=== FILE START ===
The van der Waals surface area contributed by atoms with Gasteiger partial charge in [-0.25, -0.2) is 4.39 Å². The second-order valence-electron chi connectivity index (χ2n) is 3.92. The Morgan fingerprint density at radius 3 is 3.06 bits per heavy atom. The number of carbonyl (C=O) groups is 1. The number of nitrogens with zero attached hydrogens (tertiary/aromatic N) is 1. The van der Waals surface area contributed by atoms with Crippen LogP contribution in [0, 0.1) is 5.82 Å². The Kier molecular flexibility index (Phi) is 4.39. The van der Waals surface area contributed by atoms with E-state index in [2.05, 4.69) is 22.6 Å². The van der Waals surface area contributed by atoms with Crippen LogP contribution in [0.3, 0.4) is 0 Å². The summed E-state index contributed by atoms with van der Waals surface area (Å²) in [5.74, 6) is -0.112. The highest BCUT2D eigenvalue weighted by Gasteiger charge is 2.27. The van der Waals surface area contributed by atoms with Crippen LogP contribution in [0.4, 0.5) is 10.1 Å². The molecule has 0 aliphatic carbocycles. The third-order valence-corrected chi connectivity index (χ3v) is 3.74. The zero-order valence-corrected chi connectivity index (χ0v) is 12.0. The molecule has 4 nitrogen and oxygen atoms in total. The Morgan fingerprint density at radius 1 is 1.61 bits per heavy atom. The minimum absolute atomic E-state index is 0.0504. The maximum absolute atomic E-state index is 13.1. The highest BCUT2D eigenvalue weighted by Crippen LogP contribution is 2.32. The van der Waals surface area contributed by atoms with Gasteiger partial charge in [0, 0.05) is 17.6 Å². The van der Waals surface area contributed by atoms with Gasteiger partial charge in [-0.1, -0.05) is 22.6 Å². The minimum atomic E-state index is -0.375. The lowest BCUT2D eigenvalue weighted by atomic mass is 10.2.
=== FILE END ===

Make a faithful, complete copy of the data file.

The van der Waals surface area contributed by atoms with Gasteiger partial charge in [-0.25, -0.2) is 4.39 Å². The second-order valence-electron chi connectivity index (χ2n) is 3.92. The Morgan fingerprint density at radius 3 is 3.06 bits per heavy atom. The number of carbonyl (C=O) groups is 1. The number of nitrogens with zero attached hydrogens (tertiary/aromatic N) is 1. The van der Waals surface area contributed by atoms with Crippen LogP contribution in [0, 0.1) is 5.82 Å². The Kier molecular flexibility index (Phi) is 4.39. The van der Waals surface area contributed by atoms with E-state index in [2.05, 4.69) is 22.6 Å². The van der Waals surface area contributed by atoms with Crippen LogP contribution in [0.3, 0.4) is 0 Å². The summed E-state index contributed by atoms with van der Waals surface area (Å²) in [5.74, 6) is -0.112. The highest BCUT2D eigenvalue weighted by Gasteiger charge is 2.27. The van der Waals surface area contributed by atoms with Crippen LogP contribution in [0.4, 0.5) is 10.1 Å². The molecule has 0 aliphatic carbocycles. The third-order valence-corrected chi connectivity index (χ3v) is 3.74. The zero-order valence-corrected chi connectivity index (χ0v) is 12.0. The molecule has 4 nitrogen and oxygen atoms in total. The Morgan fingerprint density at radius 1 is 1.61 bits per heavy atom. The minimum absolute atomic E-state index is 0.0504. The maximum absolute atomic E-state index is 13.1. The highest BCUT2D eigenvalue weighted by Crippen LogP contribution is 2.32. The van der Waals surface area contributed by atoms with Gasteiger partial charge in [0, 0.05) is 17.6 Å². The van der Waals surface area contributed by atoms with Gasteiger partial charge in [-0.1, -0.05) is 22.6 Å². The minimum atomic E-state index is -0.375. The lowest BCUT2D eigenvalue weighted by atomic mass is 10.2.